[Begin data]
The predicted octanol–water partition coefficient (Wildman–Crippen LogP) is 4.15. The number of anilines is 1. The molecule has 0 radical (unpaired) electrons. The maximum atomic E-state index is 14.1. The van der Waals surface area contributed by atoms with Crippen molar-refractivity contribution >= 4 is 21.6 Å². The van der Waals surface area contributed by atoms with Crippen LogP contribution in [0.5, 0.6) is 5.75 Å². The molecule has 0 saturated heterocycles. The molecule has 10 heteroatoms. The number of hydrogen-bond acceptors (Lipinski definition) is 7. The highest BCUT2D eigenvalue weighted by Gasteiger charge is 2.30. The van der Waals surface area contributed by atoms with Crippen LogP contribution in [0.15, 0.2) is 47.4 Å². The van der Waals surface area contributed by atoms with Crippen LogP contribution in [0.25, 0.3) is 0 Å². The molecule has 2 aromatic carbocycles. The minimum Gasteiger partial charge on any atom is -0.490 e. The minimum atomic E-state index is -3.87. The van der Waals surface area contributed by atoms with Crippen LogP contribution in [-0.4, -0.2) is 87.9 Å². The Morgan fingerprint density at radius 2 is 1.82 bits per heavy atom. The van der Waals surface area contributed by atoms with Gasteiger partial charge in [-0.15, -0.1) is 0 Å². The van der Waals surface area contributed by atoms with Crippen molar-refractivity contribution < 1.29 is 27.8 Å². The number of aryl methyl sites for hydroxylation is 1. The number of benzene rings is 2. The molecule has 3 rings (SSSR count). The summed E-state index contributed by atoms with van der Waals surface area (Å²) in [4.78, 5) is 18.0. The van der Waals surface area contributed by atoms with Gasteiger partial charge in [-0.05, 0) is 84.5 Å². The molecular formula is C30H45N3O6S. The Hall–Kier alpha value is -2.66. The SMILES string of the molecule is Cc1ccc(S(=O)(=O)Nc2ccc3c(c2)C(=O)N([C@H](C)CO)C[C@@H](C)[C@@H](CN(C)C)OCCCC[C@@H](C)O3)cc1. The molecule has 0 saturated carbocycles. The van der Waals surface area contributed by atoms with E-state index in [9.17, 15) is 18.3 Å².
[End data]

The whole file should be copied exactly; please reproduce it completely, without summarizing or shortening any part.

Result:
The predicted octanol–water partition coefficient (Wildman–Crippen LogP) is 4.15. The number of anilines is 1. The molecule has 0 radical (unpaired) electrons. The maximum atomic E-state index is 14.1. The van der Waals surface area contributed by atoms with Crippen molar-refractivity contribution >= 4 is 21.6 Å². The van der Waals surface area contributed by atoms with Crippen LogP contribution in [0.5, 0.6) is 5.75 Å². The molecule has 0 saturated heterocycles. The molecule has 10 heteroatoms. The number of hydrogen-bond acceptors (Lipinski definition) is 7. The highest BCUT2D eigenvalue weighted by Gasteiger charge is 2.30. The van der Waals surface area contributed by atoms with Crippen LogP contribution in [0.15, 0.2) is 47.4 Å². The van der Waals surface area contributed by atoms with Crippen LogP contribution in [0.25, 0.3) is 0 Å². The molecule has 2 aromatic carbocycles. The minimum Gasteiger partial charge on any atom is -0.490 e. The minimum atomic E-state index is -3.87. The van der Waals surface area contributed by atoms with Crippen LogP contribution in [-0.4, -0.2) is 87.9 Å². The Morgan fingerprint density at radius 2 is 1.82 bits per heavy atom. The van der Waals surface area contributed by atoms with Gasteiger partial charge in [-0.15, -0.1) is 0 Å². The van der Waals surface area contributed by atoms with Crippen molar-refractivity contribution < 1.29 is 27.8 Å². The number of aryl methyl sites for hydroxylation is 1. The number of benzene rings is 2. The molecule has 3 rings (SSSR count). The summed E-state index contributed by atoms with van der Waals surface area (Å²) in [4.78, 5) is 18.0. The van der Waals surface area contributed by atoms with Gasteiger partial charge in [-0.05, 0) is 84.5 Å². The molecular formula is C30H45N3O6S. The Hall–Kier alpha value is -2.66. The SMILES string of the molecule is Cc1ccc(S(=O)(=O)Nc2ccc3c(c2)C(=O)N([C@H](C)CO)C[C@@H](C)[C@@H](CN(C)C)OCCCC[C@@H](C)O3)cc1. The molecule has 0 saturated carbocycles. The van der Waals surface area contributed by atoms with E-state index in [9.17, 15) is 18.3 Å².